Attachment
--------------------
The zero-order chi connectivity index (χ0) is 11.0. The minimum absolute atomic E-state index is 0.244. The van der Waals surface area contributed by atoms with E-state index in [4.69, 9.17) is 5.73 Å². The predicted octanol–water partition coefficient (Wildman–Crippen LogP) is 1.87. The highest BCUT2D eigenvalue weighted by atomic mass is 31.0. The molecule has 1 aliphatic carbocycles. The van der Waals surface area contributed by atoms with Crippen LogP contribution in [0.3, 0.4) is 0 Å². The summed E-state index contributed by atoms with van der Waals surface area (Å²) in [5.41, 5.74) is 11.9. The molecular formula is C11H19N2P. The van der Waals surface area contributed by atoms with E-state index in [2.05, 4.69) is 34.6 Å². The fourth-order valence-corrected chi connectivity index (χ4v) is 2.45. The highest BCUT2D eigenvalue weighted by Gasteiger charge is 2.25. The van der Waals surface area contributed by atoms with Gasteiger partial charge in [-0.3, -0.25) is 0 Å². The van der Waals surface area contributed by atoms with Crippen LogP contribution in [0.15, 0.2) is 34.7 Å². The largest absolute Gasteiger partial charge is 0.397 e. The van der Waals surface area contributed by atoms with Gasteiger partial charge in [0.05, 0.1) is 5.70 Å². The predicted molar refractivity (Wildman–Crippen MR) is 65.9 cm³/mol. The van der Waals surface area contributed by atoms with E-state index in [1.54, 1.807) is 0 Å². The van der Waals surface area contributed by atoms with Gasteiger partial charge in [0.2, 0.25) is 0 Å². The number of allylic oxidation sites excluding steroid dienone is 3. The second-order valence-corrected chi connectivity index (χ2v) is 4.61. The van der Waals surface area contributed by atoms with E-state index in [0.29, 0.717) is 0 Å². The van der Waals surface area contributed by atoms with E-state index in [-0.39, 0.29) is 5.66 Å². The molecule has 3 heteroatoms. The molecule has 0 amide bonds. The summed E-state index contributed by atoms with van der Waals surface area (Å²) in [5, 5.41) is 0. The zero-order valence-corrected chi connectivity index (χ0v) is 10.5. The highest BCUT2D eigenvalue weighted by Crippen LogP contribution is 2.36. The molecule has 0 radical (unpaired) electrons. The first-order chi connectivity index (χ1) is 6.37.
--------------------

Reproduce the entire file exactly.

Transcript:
The zero-order chi connectivity index (χ0) is 11.0. The minimum absolute atomic E-state index is 0.244. The van der Waals surface area contributed by atoms with E-state index in [4.69, 9.17) is 5.73 Å². The predicted octanol–water partition coefficient (Wildman–Crippen LogP) is 1.87. The highest BCUT2D eigenvalue weighted by atomic mass is 31.0. The molecule has 1 aliphatic carbocycles. The van der Waals surface area contributed by atoms with Crippen LogP contribution in [0.3, 0.4) is 0 Å². The summed E-state index contributed by atoms with van der Waals surface area (Å²) in [5.41, 5.74) is 11.9. The molecular formula is C11H19N2P. The van der Waals surface area contributed by atoms with E-state index in [2.05, 4.69) is 34.6 Å². The fourth-order valence-corrected chi connectivity index (χ4v) is 2.45. The highest BCUT2D eigenvalue weighted by Gasteiger charge is 2.25. The van der Waals surface area contributed by atoms with Gasteiger partial charge in [-0.3, -0.25) is 0 Å². The van der Waals surface area contributed by atoms with Crippen LogP contribution in [0.15, 0.2) is 34.7 Å². The largest absolute Gasteiger partial charge is 0.397 e. The van der Waals surface area contributed by atoms with Gasteiger partial charge in [0.05, 0.1) is 5.70 Å². The predicted molar refractivity (Wildman–Crippen MR) is 65.9 cm³/mol. The van der Waals surface area contributed by atoms with E-state index in [1.54, 1.807) is 0 Å². The van der Waals surface area contributed by atoms with Gasteiger partial charge in [0.2, 0.25) is 0 Å². The number of allylic oxidation sites excluding steroid dienone is 3. The second-order valence-corrected chi connectivity index (χ2v) is 4.61. The van der Waals surface area contributed by atoms with E-state index in [0.29, 0.717) is 0 Å². The van der Waals surface area contributed by atoms with E-state index in [-0.39, 0.29) is 5.66 Å². The molecule has 3 heteroatoms. The molecule has 0 amide bonds. The summed E-state index contributed by atoms with van der Waals surface area (Å²) in [5, 5.41) is 0. The zero-order valence-corrected chi connectivity index (χ0v) is 10.5. The highest BCUT2D eigenvalue weighted by Crippen LogP contribution is 2.36. The molecule has 0 radical (unpaired) electrons. The first-order chi connectivity index (χ1) is 6.37.